Plenty of visitors from the UK and Ireland get confused when they see familiar names popping up as the patron saints for a particular area or involved in the legends surrounding the founding of a city.
Much of the story has to do with the preservation of Christianity in the remote regions of Scotland, Ireland and northern England following the withdrawal of the Romans and the eventual missionary work carried out by monks and bishops to other parts of Europe.
Germany was especially favoured because of the influence of the part of England settled by the Saxon invaders.
Originally in born in Ireland in the 7th century, St Kilian had a major role in the growth of Würzburg into a city, as his rediscovered remains became a point of pilgrimage to the settlement. St Kilian is the patron saint of Würzburg and the Würzburg Cathedral is dedicated to him.
St Kilian settled in this part of Franconia in the middle of the 7th century and started preaching his message of Christianity.
He managed to convert the local ruler, Count Gosbert, but mixed himself too far into marital (and political) matters. In the Franconian area it was customary for a widow to be remarried to the brother of her dead husband, so that she could be cared for and this is what Gosbert and his sister-in-law had done in the past.
However, this apparently didn't agree with Christian teachings of the time and St Kilian told Gosbert that he had to separate from his former sister-in-law. The irate Countess Gailana waited until her husband was off on a military campaign and ordered the assassination of the troublesome missionaries, who were stabbed while praying and whose bodies were then buried in the count's stables.
However, at least according to official Catholic records, the Countess went mad and died; the murderer committed suicide; and Gosbert was also later killed. Following that the local population may have decided that it was a wise move to to convert from their old beliefs.
Around 70 years later the bones were rediscovered. Supposedly, horses would paw at the ground in the stables in a particular place and, when the area was excavated, three skeletons were discovered.
After the miraculous cure from blindness of a local philosopher who visited the grave, the location was declared holy, the skeletons were declared to be those of the martyrs and the three monks were raised to sainthood. Perhaps not coincidentally the location also became a place of pilgrimage (a good source of income in those days) and the site of the first Würzburg Cathedral (which was a wooden structure) and a later more imposing stone building (although it is not sure these days where the original cathedral was exactly situated).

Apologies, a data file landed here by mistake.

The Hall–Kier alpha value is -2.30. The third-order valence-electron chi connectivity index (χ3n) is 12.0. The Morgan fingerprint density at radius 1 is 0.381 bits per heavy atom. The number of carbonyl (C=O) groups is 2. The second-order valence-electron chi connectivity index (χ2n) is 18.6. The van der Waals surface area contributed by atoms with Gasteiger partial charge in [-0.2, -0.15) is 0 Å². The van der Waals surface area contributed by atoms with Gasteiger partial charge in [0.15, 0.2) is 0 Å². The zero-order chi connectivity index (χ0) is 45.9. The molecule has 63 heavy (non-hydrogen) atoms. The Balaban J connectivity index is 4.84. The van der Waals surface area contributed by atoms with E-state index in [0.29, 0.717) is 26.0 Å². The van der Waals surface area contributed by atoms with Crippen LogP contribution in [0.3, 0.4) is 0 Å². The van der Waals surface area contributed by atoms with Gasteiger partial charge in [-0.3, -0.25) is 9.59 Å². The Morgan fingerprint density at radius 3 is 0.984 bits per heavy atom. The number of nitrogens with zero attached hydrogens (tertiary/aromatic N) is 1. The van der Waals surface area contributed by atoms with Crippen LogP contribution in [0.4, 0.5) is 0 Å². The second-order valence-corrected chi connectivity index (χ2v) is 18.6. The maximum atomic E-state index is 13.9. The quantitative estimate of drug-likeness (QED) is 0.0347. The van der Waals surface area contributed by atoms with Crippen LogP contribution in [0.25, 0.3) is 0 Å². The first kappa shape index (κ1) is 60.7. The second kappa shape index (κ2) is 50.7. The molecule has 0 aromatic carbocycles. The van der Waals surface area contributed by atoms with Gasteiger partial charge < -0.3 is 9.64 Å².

The current cathedral is the third cathedral and even this also had to be rebuilt after the bombing damage from the Second World War.
The Feast Day of St Kilian is on July 8 and the bones (which are kept in a crypt in the Neumünster) are paraded through the streets of the city. According to the local farmers' almanac St Kilian's Day is also the start of the harvest time - "Kilian, the holy man, marks the first days of cutting" (it rhymes in German!).
The Kiliani-Volksfest is one of the biggest festivals in Franconia, with rides, stands, processions and beer tents and is held over a fortnight around St Kilian's Day.
St Lioba was another of the northern European missionaries to the southern German population. She was born in Wessex in the 8th century and was a follower of St Boniface, who created a convent in Tauberbischofsheim and appointed her the first abbess. Lioba was regarded highly amongst the religious and political hierarchy (almost entirely male) of the area and was an advisor to both Pepin and his son Charlemagne, rulers of the Frankish empire. The main shrine to St Lioba is in Fulda.
St Afra is probably the oldest of the saints on this page as her martyrdom is supposed to have taken place in the latter part of Roman rule (around the 4th century). Afra was a Christian inhabitant of Augsburg who was burnt at the stake on an island in the River Lech for refusing to take part in pagan rituals.
St Ulrich dates from much later and was a Bishop of Augsburg in the 10th century (in fact, he led the Roman Catholic church in Germany at the time). Originally a sickly Swabian (or Swiss, depending on the source) he rose to the highest ranks of the church and stayed there through his piety and the fact that he organised the successful defence of the city against Hungarian invaders.
St Magnus, or - as he is popularly known in Bavaria and the Tirol - St Mang, is one of the best-known saints of the Romantic Road. Yet there is very little that can be discovered about him outside the popular traditions.
Apparently he was part of the missionary settlement started by Irish monks in the eastern part of Switzerland, although this may be a confusion with an earlier Magnus. At any rate, he became known as the Apostle of the Allgäu and was responsible for the foundation of the monastery at Füssen.